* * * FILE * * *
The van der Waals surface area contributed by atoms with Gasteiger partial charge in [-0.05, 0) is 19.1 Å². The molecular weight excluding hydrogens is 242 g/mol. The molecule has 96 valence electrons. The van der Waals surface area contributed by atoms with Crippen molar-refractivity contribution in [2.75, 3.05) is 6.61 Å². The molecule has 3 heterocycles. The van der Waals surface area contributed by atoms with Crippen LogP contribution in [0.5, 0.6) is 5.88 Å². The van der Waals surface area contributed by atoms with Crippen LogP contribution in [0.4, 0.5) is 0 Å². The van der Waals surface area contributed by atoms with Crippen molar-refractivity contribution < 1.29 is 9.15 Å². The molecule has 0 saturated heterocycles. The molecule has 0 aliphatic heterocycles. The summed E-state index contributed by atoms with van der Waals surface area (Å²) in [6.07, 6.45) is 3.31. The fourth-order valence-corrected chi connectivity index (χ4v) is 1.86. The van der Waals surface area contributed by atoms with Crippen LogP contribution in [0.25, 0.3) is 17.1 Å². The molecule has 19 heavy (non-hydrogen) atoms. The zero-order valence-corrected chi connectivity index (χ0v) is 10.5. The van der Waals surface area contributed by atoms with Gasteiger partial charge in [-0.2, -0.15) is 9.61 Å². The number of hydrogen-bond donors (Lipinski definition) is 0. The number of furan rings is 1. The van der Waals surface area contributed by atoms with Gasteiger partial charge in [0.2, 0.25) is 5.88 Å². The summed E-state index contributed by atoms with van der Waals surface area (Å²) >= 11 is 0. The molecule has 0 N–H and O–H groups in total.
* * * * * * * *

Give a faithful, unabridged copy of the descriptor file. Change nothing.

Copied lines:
The van der Waals surface area contributed by atoms with Gasteiger partial charge in [-0.05, 0) is 19.1 Å². The molecular weight excluding hydrogens is 242 g/mol. The molecule has 96 valence electrons. The van der Waals surface area contributed by atoms with Crippen molar-refractivity contribution in [2.75, 3.05) is 6.61 Å². The molecule has 3 heterocycles. The van der Waals surface area contributed by atoms with Crippen LogP contribution in [0.5, 0.6) is 5.88 Å². The van der Waals surface area contributed by atoms with Crippen LogP contribution in [0.4, 0.5) is 0 Å². The van der Waals surface area contributed by atoms with Crippen molar-refractivity contribution < 1.29 is 9.15 Å². The molecule has 0 saturated heterocycles. The molecule has 0 aliphatic heterocycles. The summed E-state index contributed by atoms with van der Waals surface area (Å²) in [6.07, 6.45) is 3.31. The fourth-order valence-corrected chi connectivity index (χ4v) is 1.86. The van der Waals surface area contributed by atoms with Crippen LogP contribution in [0.25, 0.3) is 17.1 Å². The molecule has 19 heavy (non-hydrogen) atoms. The zero-order valence-corrected chi connectivity index (χ0v) is 10.5. The van der Waals surface area contributed by atoms with Gasteiger partial charge in [-0.2, -0.15) is 9.61 Å². The number of hydrogen-bond donors (Lipinski definition) is 0. The number of furan rings is 1. The van der Waals surface area contributed by atoms with Gasteiger partial charge in [0.2, 0.25) is 5.88 Å². The summed E-state index contributed by atoms with van der Waals surface area (Å²) >= 11 is 0. The molecule has 0 N–H and O–H groups in total.